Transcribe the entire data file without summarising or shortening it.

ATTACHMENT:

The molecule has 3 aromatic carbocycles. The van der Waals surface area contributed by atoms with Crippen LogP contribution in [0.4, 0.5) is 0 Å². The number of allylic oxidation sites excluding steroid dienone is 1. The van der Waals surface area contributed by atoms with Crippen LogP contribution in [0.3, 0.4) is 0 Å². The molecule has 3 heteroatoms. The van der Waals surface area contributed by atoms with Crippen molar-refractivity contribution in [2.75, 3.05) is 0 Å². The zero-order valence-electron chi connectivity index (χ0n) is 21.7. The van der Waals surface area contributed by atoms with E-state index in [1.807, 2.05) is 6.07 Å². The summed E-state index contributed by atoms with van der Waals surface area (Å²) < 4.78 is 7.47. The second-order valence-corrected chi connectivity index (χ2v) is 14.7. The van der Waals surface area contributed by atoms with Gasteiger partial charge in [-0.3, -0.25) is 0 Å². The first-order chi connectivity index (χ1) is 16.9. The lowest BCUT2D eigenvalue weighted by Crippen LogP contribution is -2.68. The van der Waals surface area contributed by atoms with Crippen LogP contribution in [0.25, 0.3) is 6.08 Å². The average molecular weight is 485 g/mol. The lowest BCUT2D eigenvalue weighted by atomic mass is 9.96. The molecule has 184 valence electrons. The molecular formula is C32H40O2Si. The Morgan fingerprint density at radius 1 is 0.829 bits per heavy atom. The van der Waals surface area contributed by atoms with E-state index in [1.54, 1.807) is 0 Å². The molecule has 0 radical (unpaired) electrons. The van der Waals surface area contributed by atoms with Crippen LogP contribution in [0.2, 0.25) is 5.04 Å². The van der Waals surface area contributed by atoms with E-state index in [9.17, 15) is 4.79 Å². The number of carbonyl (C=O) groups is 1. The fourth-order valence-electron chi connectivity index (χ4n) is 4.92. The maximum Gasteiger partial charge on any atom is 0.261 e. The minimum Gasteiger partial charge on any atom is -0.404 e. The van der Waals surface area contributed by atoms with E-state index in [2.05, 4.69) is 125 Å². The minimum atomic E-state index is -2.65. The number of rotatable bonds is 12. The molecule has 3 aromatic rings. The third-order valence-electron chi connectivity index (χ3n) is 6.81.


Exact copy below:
The molecule has 3 aromatic carbocycles. The van der Waals surface area contributed by atoms with Crippen LogP contribution in [0.4, 0.5) is 0 Å². The number of allylic oxidation sites excluding steroid dienone is 1. The van der Waals surface area contributed by atoms with Crippen LogP contribution in [0.3, 0.4) is 0 Å². The molecule has 3 heteroatoms. The van der Waals surface area contributed by atoms with Crippen molar-refractivity contribution in [2.75, 3.05) is 0 Å². The zero-order valence-electron chi connectivity index (χ0n) is 21.7. The van der Waals surface area contributed by atoms with E-state index in [1.807, 2.05) is 6.07 Å². The summed E-state index contributed by atoms with van der Waals surface area (Å²) < 4.78 is 7.47. The second-order valence-corrected chi connectivity index (χ2v) is 14.7. The van der Waals surface area contributed by atoms with Gasteiger partial charge in [-0.3, -0.25) is 0 Å². The first-order chi connectivity index (χ1) is 16.9. The lowest BCUT2D eigenvalue weighted by Crippen LogP contribution is -2.68. The van der Waals surface area contributed by atoms with Crippen LogP contribution in [0.25, 0.3) is 6.08 Å². The average molecular weight is 485 g/mol. The lowest BCUT2D eigenvalue weighted by atomic mass is 9.96. The molecule has 184 valence electrons. The molecular formula is C32H40O2Si. The Morgan fingerprint density at radius 1 is 0.829 bits per heavy atom. The van der Waals surface area contributed by atoms with E-state index in [1.54, 1.807) is 0 Å². The molecule has 0 radical (unpaired) electrons. The van der Waals surface area contributed by atoms with Crippen LogP contribution in [0.2, 0.25) is 5.04 Å². The van der Waals surface area contributed by atoms with E-state index in [9.17, 15) is 4.79 Å². The number of carbonyl (C=O) groups is 1. The fourth-order valence-electron chi connectivity index (χ4n) is 4.92. The maximum Gasteiger partial charge on any atom is 0.261 e. The minimum Gasteiger partial charge on any atom is -0.404 e. The van der Waals surface area contributed by atoms with E-state index in [2.05, 4.69) is 125 Å². The minimum atomic E-state index is -2.65. The number of rotatable bonds is 12. The molecule has 3 aromatic rings. The third-order valence-electron chi connectivity index (χ3n) is 6.81.